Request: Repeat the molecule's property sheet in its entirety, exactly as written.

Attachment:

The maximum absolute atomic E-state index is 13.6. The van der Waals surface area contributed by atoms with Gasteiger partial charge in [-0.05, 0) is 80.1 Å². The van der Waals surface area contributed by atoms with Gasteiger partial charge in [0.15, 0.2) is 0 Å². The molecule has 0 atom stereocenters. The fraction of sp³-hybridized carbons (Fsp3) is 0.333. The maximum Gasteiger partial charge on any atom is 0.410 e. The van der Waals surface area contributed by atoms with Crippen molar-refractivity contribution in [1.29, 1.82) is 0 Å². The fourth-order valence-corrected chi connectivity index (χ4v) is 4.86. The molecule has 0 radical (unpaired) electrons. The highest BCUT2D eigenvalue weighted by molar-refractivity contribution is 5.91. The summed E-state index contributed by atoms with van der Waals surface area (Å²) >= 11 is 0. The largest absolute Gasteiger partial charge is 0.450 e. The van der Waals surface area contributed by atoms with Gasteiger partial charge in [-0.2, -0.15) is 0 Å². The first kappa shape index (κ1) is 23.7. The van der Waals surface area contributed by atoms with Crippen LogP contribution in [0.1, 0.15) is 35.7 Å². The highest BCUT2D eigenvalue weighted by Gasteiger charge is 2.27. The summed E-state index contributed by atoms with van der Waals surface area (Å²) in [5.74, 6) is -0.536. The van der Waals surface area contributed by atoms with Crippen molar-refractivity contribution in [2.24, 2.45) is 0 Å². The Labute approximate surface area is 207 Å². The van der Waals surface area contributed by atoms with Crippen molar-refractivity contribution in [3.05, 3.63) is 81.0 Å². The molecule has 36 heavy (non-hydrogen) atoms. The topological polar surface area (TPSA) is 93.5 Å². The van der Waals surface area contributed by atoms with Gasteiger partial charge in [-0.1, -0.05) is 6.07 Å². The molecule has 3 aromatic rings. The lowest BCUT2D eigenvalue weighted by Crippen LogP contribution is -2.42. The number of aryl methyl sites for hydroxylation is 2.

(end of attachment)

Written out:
The maximum absolute atomic E-state index is 13.6. The van der Waals surface area contributed by atoms with Gasteiger partial charge in [-0.05, 0) is 80.1 Å². The van der Waals surface area contributed by atoms with Gasteiger partial charge in [0.15, 0.2) is 0 Å². The molecule has 0 atom stereocenters. The fraction of sp³-hybridized carbons (Fsp3) is 0.333. The maximum Gasteiger partial charge on any atom is 0.410 e. The van der Waals surface area contributed by atoms with Crippen molar-refractivity contribution in [1.29, 1.82) is 0 Å². The fourth-order valence-corrected chi connectivity index (χ4v) is 4.86. The molecule has 0 radical (unpaired) electrons. The highest BCUT2D eigenvalue weighted by molar-refractivity contribution is 5.91. The summed E-state index contributed by atoms with van der Waals surface area (Å²) >= 11 is 0. The largest absolute Gasteiger partial charge is 0.450 e. The van der Waals surface area contributed by atoms with Gasteiger partial charge in [-0.2, -0.15) is 0 Å². The first kappa shape index (κ1) is 23.7. The van der Waals surface area contributed by atoms with Crippen LogP contribution in [0.1, 0.15) is 35.7 Å². The highest BCUT2D eigenvalue weighted by Gasteiger charge is 2.27. The summed E-state index contributed by atoms with van der Waals surface area (Å²) in [5.74, 6) is -0.536. The van der Waals surface area contributed by atoms with Crippen molar-refractivity contribution in [2.24, 2.45) is 0 Å². The Labute approximate surface area is 207 Å². The van der Waals surface area contributed by atoms with Crippen molar-refractivity contribution in [3.05, 3.63) is 81.0 Å². The molecule has 36 heavy (non-hydrogen) atoms. The topological polar surface area (TPSA) is 93.5 Å². The van der Waals surface area contributed by atoms with Gasteiger partial charge in [-0.1, -0.05) is 6.07 Å². The molecule has 3 aromatic rings. The lowest BCUT2D eigenvalue weighted by Crippen LogP contribution is -2.42. The number of aryl methyl sites for hydroxylation is 2.